With the advent of online trading it is no longer necessary or even desirable to restrict your investments to just your ‘local’ markets. Inevitably people will still gravitate more to their own markets as they will, almost by default have more knowledge of them. People will simply come across more local information on company performance, etc. from the newspapers they read on a daily basis or the news channels they watch.
However that should not restrict your investment decisions. Indeed much can be said, as ever about not having all your eggs in one basket. That well worn phrase applies equally to diversifying your portfolio between different markets as well as different companies or instruments.
Let’s take a brief look at the major global market indices investors should consider keeping an eye on.
The US Dow Jones Industrial Average is the oldest and probably best known of all the major global markets. Created by Charles Henry Dow in 1896 it is still regarded as the bell weather of the world economy. When America sneezes the rest of the world catches a cold. And it’s the performance of the Dow that remains the benchmark of how serious that cold will be.
S & P 500
The Standard & Poors 500 is another important major US Index Tracking a broader range of companies than the Dow. Created by Standard & Poors this index measures the 500 largest (by market cap.) US companies. It is arguably more representative than the Dow and is closely watched by US financial managers.
The US Nasdaq is a formalised market and its indices cover only companies that are traded on it. The companies cover a broad range of industries but the concentration has been largely in technology and Internet stocks and companies with a smaller market capitalisation.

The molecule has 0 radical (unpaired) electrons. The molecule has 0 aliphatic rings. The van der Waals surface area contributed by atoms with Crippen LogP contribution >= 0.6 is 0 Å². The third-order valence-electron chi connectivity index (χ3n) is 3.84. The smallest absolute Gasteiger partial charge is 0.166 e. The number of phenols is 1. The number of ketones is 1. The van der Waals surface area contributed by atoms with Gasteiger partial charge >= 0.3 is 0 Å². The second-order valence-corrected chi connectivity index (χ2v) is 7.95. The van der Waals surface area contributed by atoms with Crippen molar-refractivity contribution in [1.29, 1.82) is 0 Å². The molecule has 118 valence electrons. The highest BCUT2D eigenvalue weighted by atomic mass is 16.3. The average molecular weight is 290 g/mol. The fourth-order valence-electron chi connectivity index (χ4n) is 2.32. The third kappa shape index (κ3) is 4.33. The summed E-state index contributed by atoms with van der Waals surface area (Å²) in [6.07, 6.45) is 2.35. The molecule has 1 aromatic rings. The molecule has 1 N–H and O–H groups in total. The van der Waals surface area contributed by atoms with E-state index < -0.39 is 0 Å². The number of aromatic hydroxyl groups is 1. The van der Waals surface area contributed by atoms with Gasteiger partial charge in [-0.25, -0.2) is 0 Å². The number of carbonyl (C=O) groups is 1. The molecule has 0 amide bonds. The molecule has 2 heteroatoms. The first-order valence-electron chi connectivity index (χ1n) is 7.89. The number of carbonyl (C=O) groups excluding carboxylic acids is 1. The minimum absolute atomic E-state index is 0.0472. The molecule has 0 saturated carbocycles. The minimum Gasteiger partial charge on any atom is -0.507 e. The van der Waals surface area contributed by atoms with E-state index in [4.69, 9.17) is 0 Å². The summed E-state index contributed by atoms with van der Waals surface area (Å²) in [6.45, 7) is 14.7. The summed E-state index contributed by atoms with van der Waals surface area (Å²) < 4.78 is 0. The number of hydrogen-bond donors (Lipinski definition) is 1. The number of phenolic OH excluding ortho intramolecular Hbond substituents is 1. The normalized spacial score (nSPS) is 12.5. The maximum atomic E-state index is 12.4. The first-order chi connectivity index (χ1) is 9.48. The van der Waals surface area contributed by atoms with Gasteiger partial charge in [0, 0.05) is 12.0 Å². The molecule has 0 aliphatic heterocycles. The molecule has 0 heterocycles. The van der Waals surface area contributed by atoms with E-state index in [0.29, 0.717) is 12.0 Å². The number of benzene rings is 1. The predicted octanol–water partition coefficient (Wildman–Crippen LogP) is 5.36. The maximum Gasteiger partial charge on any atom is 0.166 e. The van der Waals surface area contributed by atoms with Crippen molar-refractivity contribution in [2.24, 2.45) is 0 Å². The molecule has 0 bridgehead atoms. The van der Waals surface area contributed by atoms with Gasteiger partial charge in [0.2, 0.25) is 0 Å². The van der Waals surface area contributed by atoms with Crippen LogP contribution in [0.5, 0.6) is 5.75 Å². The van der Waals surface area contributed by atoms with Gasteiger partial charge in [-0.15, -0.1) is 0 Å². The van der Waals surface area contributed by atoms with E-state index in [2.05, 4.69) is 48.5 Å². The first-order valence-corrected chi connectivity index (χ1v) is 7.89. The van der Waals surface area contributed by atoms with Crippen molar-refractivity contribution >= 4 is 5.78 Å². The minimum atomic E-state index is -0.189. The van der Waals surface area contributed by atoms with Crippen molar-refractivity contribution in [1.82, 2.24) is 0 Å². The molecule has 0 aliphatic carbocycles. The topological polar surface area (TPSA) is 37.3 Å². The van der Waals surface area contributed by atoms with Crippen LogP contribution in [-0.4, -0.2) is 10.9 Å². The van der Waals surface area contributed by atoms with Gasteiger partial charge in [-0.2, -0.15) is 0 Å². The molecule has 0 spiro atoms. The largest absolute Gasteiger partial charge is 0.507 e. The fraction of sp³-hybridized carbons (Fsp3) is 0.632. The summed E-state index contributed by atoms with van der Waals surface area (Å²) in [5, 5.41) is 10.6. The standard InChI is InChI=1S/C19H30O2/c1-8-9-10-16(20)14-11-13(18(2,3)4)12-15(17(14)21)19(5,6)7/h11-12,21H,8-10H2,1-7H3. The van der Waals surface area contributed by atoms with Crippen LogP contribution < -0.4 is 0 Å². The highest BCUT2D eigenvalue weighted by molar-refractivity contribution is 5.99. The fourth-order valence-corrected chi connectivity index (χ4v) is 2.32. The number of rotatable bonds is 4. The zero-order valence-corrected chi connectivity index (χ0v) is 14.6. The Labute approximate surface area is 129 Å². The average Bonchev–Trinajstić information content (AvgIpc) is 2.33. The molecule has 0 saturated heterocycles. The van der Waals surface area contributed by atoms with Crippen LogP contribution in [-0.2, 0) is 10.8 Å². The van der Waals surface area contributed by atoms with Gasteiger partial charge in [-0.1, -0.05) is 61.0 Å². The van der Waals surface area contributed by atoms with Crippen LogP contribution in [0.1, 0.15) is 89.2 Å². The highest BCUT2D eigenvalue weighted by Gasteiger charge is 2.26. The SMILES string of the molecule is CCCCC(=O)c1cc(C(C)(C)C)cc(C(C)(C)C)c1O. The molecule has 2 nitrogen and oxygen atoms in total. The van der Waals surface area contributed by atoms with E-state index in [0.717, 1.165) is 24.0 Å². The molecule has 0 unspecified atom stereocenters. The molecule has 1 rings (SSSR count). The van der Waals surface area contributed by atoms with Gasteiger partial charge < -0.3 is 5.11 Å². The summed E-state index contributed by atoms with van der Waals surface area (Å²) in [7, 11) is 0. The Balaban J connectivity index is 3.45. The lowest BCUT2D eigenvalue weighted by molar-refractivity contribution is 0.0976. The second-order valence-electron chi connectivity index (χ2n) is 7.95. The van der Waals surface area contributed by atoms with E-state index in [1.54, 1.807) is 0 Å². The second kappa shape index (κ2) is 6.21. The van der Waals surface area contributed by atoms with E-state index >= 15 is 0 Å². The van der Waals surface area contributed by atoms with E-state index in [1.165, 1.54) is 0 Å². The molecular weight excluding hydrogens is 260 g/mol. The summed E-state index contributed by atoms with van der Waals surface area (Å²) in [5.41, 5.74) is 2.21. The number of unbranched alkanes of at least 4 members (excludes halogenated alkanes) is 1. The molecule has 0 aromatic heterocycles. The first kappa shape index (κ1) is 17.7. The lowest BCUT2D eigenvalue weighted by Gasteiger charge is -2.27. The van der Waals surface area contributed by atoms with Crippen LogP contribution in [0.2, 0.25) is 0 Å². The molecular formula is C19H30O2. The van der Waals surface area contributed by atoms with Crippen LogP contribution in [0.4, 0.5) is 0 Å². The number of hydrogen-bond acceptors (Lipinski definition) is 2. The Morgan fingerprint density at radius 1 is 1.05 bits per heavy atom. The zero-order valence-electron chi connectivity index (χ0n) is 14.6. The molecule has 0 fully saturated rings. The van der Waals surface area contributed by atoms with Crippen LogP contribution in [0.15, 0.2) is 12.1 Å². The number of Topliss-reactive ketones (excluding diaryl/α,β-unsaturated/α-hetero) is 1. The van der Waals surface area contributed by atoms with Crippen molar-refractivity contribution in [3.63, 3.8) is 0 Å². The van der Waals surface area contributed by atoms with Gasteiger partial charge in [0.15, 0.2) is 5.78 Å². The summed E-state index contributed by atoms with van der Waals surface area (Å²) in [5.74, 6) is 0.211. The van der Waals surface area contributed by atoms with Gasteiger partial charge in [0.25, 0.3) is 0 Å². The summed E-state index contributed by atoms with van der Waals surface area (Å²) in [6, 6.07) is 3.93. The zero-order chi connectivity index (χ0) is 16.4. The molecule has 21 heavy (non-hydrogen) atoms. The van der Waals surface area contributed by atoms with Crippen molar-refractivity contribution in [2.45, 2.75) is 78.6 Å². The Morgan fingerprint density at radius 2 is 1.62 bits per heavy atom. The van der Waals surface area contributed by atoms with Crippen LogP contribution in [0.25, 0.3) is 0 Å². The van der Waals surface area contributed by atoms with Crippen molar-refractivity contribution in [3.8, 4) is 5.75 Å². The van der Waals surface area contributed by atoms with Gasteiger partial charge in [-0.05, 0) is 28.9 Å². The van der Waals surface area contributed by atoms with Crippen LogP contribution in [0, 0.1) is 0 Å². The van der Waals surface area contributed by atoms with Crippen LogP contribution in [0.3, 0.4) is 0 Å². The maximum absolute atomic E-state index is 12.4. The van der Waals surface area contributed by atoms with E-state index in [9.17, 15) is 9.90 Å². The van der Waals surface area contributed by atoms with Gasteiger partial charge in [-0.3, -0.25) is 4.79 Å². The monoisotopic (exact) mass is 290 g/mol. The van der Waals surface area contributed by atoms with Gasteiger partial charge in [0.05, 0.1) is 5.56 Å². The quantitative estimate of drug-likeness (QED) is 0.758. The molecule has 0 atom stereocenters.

The UK’s FTSE 100 (commonly known as the ‘Footsie’) and is the major barometer of the UK stock market and wider economy. The index, run by the Financial Times covers the 100 largest companies in the UK
Other indices run by the Financial Times are the broader FTSE 250 and FTSE All-Share wich by definition cover a broader range of companies. Both indices are still largely ‘skewed’ by the top 100 companies included in the Footsie
The UK’s Aim (Alternative Investment Market) wa launched in 1995 and was set up primarily as a way to raise capital for smaller companies. No capitalisation requirements exist for companies to be quoted on this market.
This index is Japan’s equivalent of the Dow or Footsie
CAC – 40
This index tracks the top 40 shares trades on the Paris (France) Stock Exchange.
This index tracks the top 30 shares trades on the Frankfurt (Germany) Stock Exchange.
With the advent of online trading it is now possible for investors across the globe to easily access any of these major markets.